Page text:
Alayavijnan Psychology

1467 Words 6 Pages
Contexts and Dialogue: Yogacara Buddhism and Modern Psychology on the Subliminal Mind by Tao Jiang dives into a comparative analysis between concepts related to Yogacara Buddhism and modern psychology. The book utilizes the Buddhist idea of Alayavijnana and the notion of unconscious as described by modern psychologists as the foundation for the dialogue within its pages. Jiang makes note that due to a weak analysis of Alayavijnan, a problematic nature stems out from performing comparative studies of the two topics. Alayavijnana is defined as base consciousness and is fundamental to Yogacara Buddhism, it may be thought of as the subliminal reserve within one’s mind that stores a different aspects of a person from their experiences, memories, …show more content…
Jiang feels as though the reason for this common misconception is because scholars are elaborating on Alayavijnana in regard to the context of modern psychology, when it is naturally unrelated and, in turn, unable to be explained by it. The dilemma present is that the original meaning of the concept gets washed up in a process of making it relative to the structure of modern psychology without regard of its own. In recent times, Buddhism has adopted the perception of being a means for self-development, losing its intended core religious aspects. To resolve this common dilemma, Jiang prescribes that we perform an adequate and fair comparative study of Buddhism and modern psychology, which requires explaining Alayavijnana through the use of its intended definition in Yogacara, and only then relate it to what modern psychology claims about the …show more content…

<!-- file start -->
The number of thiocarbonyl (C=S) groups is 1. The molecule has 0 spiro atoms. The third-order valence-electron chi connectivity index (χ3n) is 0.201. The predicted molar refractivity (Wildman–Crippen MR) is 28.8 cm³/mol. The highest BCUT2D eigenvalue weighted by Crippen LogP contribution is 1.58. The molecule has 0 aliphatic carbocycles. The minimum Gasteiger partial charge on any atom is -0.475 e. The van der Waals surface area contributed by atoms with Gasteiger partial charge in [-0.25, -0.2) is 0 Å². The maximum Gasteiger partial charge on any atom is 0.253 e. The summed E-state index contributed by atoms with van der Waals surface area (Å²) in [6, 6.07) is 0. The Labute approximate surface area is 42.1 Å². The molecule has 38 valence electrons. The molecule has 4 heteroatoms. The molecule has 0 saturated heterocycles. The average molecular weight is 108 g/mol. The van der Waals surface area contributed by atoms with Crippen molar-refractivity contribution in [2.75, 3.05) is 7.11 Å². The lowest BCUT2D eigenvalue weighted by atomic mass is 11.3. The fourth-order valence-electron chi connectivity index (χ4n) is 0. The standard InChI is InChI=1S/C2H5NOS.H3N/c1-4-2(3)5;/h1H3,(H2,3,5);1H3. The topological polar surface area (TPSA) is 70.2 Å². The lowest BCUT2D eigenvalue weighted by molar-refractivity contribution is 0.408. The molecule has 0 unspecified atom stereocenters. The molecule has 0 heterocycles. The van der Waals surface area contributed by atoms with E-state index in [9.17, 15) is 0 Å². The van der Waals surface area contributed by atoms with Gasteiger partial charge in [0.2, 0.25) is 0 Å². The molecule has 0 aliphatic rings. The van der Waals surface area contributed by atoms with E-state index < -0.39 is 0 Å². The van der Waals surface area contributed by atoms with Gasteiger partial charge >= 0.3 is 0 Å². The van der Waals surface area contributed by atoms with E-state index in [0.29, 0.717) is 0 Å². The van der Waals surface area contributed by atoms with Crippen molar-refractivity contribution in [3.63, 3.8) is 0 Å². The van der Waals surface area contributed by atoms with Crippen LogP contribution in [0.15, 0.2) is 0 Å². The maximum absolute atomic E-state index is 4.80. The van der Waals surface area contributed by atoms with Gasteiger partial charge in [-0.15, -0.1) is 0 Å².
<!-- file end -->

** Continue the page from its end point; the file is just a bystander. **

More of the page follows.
Xuan Zang believes that the individuality is a sense of self that is a result of Alayavijnan holding onto mental seeds, while Freud argues it is their ego because it shapes desires from the external world, and Jung divides it into ego, persona, and self. Xuan Zang sees the unconscious as an orderly process while Freud holds it to be a chaotic battle due to interaction of the internal and external. Jung differs from both of them since it is delegated into three sections, the ego is the internal complex of the conscious and unconscious, persona is how the agent actually portrays themselves in the external, and self can be thought of as a combination of the internal and external, the organizer of the psyche. Their positions for what the collectivity related to the individual is differ too; Xuan Zang believes it includes the container holding the physical world, other people’s minds and bodies, Freud says the superego represents moral values acquired through external socialization, and Jung argues for a shared unconscious across all individuals combined with instinct. The thing that strongly separates Xuan Zang’s theory from modern psychologists, like Freud and Jung, is that he does not believe spirituality is located in the subliminal mind, rather it is something that transcends

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